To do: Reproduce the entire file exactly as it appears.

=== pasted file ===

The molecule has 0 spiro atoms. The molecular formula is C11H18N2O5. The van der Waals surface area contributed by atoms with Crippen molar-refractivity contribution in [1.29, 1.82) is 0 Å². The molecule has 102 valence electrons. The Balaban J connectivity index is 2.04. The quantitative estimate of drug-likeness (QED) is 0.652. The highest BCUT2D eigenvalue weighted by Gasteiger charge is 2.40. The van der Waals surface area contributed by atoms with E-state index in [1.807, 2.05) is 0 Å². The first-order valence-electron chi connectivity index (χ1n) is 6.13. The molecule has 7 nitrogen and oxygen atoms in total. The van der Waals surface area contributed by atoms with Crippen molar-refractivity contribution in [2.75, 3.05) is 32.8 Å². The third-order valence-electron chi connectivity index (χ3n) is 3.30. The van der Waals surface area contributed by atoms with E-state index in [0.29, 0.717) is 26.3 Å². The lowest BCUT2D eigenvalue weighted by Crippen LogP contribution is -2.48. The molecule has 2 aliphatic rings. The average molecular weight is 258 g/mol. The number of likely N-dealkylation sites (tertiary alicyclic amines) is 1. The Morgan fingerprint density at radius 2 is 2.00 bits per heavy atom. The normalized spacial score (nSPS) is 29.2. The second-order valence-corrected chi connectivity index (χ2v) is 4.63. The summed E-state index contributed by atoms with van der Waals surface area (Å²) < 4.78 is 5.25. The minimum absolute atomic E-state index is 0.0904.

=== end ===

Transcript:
The molecule has 0 spiro atoms. The molecular formula is C11H18N2O5. The van der Waals surface area contributed by atoms with Crippen molar-refractivity contribution in [1.29, 1.82) is 0 Å². The molecule has 102 valence electrons. The Balaban J connectivity index is 2.04. The quantitative estimate of drug-likeness (QED) is 0.652. The highest BCUT2D eigenvalue weighted by Gasteiger charge is 2.40. The van der Waals surface area contributed by atoms with E-state index in [1.807, 2.05) is 0 Å². The first-order valence-electron chi connectivity index (χ1n) is 6.13. The molecule has 7 nitrogen and oxygen atoms in total. The van der Waals surface area contributed by atoms with Crippen molar-refractivity contribution in [2.75, 3.05) is 32.8 Å². The third-order valence-electron chi connectivity index (χ3n) is 3.30. The van der Waals surface area contributed by atoms with E-state index in [0.29, 0.717) is 26.3 Å². The lowest BCUT2D eigenvalue weighted by Crippen LogP contribution is -2.48. The molecule has 2 aliphatic rings. The average molecular weight is 258 g/mol. The number of likely N-dealkylation sites (tertiary alicyclic amines) is 1. The Morgan fingerprint density at radius 2 is 2.00 bits per heavy atom. The normalized spacial score (nSPS) is 29.2. The second-order valence-corrected chi connectivity index (χ2v) is 4.63. The summed E-state index contributed by atoms with van der Waals surface area (Å²) < 4.78 is 5.25. The minimum absolute atomic E-state index is 0.0904.